What looks like a loofah for your bath-time pleasures, this particular plant can actually be used as a loofah to exfoliate dead skin when it’s dried. Derived from the native tropics of Asia, this vegetable-like fruit is now cultivated all over the world. The health benefits prove this herb is far more advantageous than solely being used as an organic back scrubber.
Botanical Name and Family of Luffa
This special plant is known botanically as Luffa acutangula, L. aegyptiaca, and L. operculata, and belongs to the Cucurbitaceae family. Being a distant relative of the cucumber, this fruit can actually be eaten as a vegetable and is sometimes referred to as Loofah and Buttersquash.
What Is Luffa?
Luffa is the fruit that grows on a genus of vines belonging to the cucumber family. This fruit is used as a vegetable in Vietnam and China. On complete ripening, the fruit becomes very fibrous and is used to prepare the loofah scrubbing material that is used while bathing.
There is an impressive range of uses for the luffa plant. Aside from being used for cosmetic reasons, this fruit can actually make a delicious table vegetable. They can be added to salads and placed into soups; it is especially nutritious as a substitute for squash and zucchini.
The active ingredients found in Luffa include triterpene saponins, ceramides, and steroids.
Health Benefits of Luffa
Luffa has been used to prevent and treat colds, nasal swelling and problems related to the sinuses. It has also been used to deal with chest pain, arthritis pain, and muscle pain.
In women, it has been used to restore menstrual periods and increase milk flow in nursing mothers. Powder forms of Luffa are used in skin care products for detoxification of the skin. Research shows Luffa is useful in treating allergic rhinitis and sinusitis.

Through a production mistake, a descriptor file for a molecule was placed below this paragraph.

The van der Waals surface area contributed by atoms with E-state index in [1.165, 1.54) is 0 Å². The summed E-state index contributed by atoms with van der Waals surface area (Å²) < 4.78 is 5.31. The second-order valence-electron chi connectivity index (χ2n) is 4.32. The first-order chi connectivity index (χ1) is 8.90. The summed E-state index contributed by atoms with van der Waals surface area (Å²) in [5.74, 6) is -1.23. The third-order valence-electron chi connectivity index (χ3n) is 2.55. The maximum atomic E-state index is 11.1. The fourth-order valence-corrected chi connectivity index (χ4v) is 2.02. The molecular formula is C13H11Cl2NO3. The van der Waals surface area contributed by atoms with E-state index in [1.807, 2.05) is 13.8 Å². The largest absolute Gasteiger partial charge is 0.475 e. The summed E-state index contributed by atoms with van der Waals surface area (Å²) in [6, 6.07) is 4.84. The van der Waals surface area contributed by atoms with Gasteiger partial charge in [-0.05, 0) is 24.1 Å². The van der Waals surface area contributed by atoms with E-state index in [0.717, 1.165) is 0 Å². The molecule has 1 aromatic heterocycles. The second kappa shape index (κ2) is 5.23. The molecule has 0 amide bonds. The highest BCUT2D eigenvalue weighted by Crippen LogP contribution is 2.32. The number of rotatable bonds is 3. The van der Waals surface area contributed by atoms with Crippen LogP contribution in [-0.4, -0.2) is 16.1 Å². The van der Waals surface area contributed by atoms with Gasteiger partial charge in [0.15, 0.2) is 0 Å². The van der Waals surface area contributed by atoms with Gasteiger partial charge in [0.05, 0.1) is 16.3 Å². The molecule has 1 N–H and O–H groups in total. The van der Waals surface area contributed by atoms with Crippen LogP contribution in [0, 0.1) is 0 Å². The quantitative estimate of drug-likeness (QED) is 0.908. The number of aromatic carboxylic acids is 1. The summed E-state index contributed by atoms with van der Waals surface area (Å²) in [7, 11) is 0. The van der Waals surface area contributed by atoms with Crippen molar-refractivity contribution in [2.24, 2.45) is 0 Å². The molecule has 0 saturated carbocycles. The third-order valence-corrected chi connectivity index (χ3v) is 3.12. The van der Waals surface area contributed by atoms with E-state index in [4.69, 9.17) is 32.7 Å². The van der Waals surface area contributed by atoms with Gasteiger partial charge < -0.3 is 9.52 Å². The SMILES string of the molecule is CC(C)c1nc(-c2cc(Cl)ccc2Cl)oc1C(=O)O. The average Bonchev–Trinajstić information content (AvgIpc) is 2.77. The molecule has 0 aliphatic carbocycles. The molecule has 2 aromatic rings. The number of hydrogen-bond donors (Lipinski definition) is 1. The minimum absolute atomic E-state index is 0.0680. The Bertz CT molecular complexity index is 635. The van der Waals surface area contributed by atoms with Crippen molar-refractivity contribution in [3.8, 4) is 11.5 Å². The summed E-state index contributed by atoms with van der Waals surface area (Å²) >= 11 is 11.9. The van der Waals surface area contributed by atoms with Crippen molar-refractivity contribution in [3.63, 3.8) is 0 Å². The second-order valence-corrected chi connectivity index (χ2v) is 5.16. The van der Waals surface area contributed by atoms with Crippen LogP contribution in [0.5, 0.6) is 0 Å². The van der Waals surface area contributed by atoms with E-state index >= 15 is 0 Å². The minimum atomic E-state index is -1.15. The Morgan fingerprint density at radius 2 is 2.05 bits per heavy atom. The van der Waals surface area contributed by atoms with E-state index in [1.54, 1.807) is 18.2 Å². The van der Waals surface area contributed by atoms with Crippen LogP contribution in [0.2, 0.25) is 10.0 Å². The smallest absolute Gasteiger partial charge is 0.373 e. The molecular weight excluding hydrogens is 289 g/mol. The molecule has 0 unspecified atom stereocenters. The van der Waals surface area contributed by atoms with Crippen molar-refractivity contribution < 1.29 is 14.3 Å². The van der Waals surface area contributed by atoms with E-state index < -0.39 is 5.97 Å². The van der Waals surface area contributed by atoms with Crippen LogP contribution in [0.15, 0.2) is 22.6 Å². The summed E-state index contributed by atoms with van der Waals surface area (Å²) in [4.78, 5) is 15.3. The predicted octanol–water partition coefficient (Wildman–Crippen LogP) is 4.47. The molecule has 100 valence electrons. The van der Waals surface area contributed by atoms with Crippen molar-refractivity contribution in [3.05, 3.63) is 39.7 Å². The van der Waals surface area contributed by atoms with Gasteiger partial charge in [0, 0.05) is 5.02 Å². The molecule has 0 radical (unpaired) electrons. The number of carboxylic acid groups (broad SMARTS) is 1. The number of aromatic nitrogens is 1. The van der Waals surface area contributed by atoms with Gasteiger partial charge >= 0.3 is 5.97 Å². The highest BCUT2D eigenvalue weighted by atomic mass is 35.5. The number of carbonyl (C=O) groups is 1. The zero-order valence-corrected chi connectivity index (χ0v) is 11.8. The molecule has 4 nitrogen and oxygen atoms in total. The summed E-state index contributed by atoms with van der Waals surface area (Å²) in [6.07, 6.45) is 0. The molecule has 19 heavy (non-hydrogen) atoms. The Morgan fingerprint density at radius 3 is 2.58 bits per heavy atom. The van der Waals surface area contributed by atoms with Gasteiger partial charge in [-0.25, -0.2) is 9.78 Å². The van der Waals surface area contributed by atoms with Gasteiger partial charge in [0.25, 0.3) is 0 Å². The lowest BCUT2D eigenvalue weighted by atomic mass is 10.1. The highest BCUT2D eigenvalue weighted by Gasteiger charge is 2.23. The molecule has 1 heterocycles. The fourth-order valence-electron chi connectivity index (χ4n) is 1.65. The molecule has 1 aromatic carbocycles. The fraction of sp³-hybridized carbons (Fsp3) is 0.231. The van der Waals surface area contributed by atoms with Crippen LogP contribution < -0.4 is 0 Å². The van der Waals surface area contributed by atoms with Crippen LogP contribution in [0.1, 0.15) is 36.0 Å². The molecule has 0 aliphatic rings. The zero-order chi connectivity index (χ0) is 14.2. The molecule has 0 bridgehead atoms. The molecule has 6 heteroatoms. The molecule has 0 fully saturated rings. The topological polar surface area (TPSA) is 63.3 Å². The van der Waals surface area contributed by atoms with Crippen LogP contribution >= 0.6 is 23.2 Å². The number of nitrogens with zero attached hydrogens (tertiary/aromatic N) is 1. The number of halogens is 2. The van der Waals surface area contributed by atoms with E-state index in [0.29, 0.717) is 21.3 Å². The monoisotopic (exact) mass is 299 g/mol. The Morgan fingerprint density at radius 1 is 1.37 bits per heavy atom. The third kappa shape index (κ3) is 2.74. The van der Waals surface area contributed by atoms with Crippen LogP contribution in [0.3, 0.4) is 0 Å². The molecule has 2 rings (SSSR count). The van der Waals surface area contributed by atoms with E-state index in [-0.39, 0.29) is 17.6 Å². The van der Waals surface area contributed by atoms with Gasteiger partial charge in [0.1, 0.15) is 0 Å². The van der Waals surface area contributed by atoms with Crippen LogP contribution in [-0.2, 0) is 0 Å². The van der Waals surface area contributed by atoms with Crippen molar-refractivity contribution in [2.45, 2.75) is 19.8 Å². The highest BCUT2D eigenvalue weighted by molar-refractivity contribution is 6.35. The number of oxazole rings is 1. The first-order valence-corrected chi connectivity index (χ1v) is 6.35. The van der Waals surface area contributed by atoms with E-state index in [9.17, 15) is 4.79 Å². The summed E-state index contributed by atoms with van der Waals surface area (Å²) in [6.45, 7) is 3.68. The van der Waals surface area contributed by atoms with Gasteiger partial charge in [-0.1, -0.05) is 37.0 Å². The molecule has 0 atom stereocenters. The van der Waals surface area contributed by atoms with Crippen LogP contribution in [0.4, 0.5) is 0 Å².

Different Ways to Use Luffa
Fibers from the mature fruit are boiled in water and used as medicine. They can also be used to make hearty meals and are the perfect substitute for squash, zucchini, and eggplants.
Luffa seeds are emetic and purgative, and the leaves are used by the Chinese in a treatment for various skin diseases. The insides of luffa, when dried, have also been processed to be used for potholders, doormats, gloves, sandals, and stuffing for mattresses.
Side Effects of Luffa
Luffy is most likely safe for most individuals when applied directly onto the skin as a loofah sponge. There isn’t, however, enough evidence to know the side effects of luffa when taken as medicine.
1. Weiser M, Gegenheimer LH, Klein P. A randomized equivalence trial comparing the efficacy and safety of Luffa comp.-Heel nasal spray with cromolyn sodium spray in the treatment of seasonal allergic rhinitis. Forsch Komplementarmed. 1999 Jun;6(3):142-8. PubMed PMID: 10460983.